It's day 31 of the D.C. police crackdown on drugs. There have been more than 600 arrests and only one heroin overdose death so far this month. Heroin addicts seeking treatment each day in the narcotics centers have increased 30 percent. The price of preludin, a heroin substitute, has doubled. The crowds in some drug-trafficking areas have diminished.
Does this mean the crackdown is working?
"It's effective in that we don't have the crowds or loitering in the drug trafficking areas," said D.C. Police Chief Maurice T. Turner. "We are disrupting that traffic. We are making arrests."
"It's making people look for places to go for treatment," said Ronald Clark, head of RAP Inc., a treatment center. "We are being swamped."
He said his agency, which already has 58 persons in its program, has a waiting list of more than 200 addicts who are seeking treatment.
Some heroin addicts, out of fear of being arrested during drug purchases on the street, have turned to treatment centers dispensing methadone, a heroin substitute.
George E. Powell, chief of the central intake for the city's Alcohol and Drug Abuse Administration, said his office is seeing an average of 16 addicts a day. Before the crackdown, the applicants averaged only 10 a day, Powell said.
"The attempt on the part of the police to do something has to be commended," Clark said. However, he said, "The approach is missing something. We have to have the facilities and funds available to treat those who want it."
Earlier this month, heroin overdose deaths had hit an all-time high of 86 for the year, compared to the old record of 82 set in all of 1971. Since mid-August when the crackdown began, there has only been nine drug overdose deaths, one of which occurred this month.
"There has been a marked decrease," said Dr. James L. Luke, the city's medical examiner. "It's a hopeful trend, but we don't know if it is directly related to the crackdown."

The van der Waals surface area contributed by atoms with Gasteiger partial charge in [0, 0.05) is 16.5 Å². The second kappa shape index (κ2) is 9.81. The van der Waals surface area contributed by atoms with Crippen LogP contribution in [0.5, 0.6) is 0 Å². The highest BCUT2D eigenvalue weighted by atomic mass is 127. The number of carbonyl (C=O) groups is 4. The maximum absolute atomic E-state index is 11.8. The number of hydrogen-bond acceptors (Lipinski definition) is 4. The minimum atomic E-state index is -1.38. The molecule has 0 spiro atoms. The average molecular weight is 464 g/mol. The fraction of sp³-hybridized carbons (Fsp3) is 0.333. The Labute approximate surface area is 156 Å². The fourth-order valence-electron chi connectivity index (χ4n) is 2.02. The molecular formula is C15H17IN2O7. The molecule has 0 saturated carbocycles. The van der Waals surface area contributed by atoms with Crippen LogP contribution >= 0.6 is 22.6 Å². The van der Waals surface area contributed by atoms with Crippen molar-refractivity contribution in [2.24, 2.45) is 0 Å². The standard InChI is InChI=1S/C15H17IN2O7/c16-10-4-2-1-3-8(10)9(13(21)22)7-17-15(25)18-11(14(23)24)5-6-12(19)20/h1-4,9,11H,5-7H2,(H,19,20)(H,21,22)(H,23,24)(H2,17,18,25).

Some members of the community and politicians also praise the police work. "The work at 14th and T has been great," said Councilman David A. Clarke. However, he said, "I have begun to pick up on concerns about other heavy locations."
"It's not been effective here," said Louis Bey, a beauty salon owner at Ninth and U streets NW. "They are running them away from Seventh Street, but they drive them in front of my place."
The movement of the drug addicts from one location to another is a problem facing the police. "We are extremely effective on the immediate, but not on the long range," said Lt. Ron Harvey, head of the police 3rd District drug enforcement branch.
"It's like you go into a lake," Harvey continued. "You say, 'I have devised a plan that's called Operation Suction. I'm going to take all the water out of the lake.' People say, 'Wow' and you do it. But what you fail to tell them is that there is a new canal that's developed overnight."
D.C. police have devised all sorts of methods in the drug crackdown from the use of video cameras and water trucks to intimidate and disrupt buyers and sellers on the street to even an undercover officer wearing a Schlitz Malt Liquor bull costume to make surprise arrests.
The bull costume did not go over to well with the Schlitz Brewing Company, which complained about the tactic. However, Deputy Chief James Kelly of the 7th District said the tactic that nabbed a major heroin dealer "did so much for police morale. They thought of it as a victory."
A couple of weeks ago, 3rd District police initiated another tactic, called Operation Oregano Scam, where police, posing as drug dealers at 15th and Chapin Streets NW, sold authentic-looking packets of phony marijuana to buyers. The objective was to give Chapin Street, long a center for marijuana dealers, a bad name and drive the buyers away.
"It discourages people from coming to the area," said Turner, who first learned of Operation Oregano Scam when he read about it in the newspaper.
Of the various police tactics, Turner said, "We have some pretty ingenious officers who come up with stuff. I support them as long as what they do is not illegal."
Since Aug. 18, various police units, including a 40-member special narcotics detail, have made more than 600 arrests of drug buyers and sellers. The special narcotics detail have recovered six handguns, two rifles, and $17,644. Also among those arrested have been two parole violators, four fugitives and four persons being sought for robbery.